Hacking defendant’s suicide spurs debate over prosecutorial overreach
By Mike Scarcella Contact All Articles
The National Law Journal
January 14, 2013
When the leader of a computer crime ring was sentenced in Boston to 20 years in prison for his role in one of the country’s largest-ever hacking cases in 2010, U.S. Attorney Carmen Ortiz vowed publicly to “use all available resources” to investigate and prosecute cyber criminals no matter where in the world the crime is committed.
Just months later, federal prosecutors under Ortiz’s leadership didn’t have to look far to build the controversial hacking case against entrepreneur and political activist Aaron Swartz, who was charged in 2011 in Boston federal district court with the unauthorized use of a university’s networks to download millions of articles from the online archive of scholarly literature at the nonprofit JSTOR.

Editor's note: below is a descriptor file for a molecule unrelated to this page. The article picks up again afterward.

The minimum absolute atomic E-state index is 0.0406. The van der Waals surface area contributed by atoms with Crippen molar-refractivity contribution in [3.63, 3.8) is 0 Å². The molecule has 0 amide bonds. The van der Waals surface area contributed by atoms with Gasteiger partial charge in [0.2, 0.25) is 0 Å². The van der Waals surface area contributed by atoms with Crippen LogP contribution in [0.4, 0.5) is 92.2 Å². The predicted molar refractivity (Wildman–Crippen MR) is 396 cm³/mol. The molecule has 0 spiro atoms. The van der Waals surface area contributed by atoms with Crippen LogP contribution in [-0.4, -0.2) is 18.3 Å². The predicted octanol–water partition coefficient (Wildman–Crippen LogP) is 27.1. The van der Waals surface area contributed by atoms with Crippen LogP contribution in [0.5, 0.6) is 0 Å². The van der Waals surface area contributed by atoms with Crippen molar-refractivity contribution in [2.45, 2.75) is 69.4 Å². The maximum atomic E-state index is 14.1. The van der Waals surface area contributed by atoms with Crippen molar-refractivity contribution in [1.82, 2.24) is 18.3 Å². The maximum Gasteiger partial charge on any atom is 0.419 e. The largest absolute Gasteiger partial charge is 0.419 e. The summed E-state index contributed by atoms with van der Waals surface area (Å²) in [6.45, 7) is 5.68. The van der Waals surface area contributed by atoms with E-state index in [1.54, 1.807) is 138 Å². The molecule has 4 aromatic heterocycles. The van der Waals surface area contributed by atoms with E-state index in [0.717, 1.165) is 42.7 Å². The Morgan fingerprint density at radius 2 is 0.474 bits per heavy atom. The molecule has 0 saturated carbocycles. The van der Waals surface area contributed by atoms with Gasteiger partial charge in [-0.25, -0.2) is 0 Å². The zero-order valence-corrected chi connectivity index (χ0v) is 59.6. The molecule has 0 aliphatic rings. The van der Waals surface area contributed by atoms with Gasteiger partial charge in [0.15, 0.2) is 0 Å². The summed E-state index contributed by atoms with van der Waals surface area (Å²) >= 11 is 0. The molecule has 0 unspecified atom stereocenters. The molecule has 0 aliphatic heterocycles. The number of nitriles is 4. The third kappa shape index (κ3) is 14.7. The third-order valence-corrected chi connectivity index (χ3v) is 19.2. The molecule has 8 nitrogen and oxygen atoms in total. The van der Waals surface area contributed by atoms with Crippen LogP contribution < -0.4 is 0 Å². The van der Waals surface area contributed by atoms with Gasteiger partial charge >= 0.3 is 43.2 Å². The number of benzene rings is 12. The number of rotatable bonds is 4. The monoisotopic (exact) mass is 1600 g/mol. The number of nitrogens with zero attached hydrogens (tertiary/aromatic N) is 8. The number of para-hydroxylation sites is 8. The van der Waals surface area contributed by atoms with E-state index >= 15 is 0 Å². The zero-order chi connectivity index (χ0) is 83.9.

“Stealing is stealing whether you use a computer command or a crowbar, and whether you take documents, data or dollars,” Ortiz, the U.S. attorney for the District of Massachusetts since 2009, declared when she announced the charges against Swartz, a prominent figure in the advocacy for a free, open Internet. “It is equally harmful to the victim whether you sell what you have stolen or give it away.”
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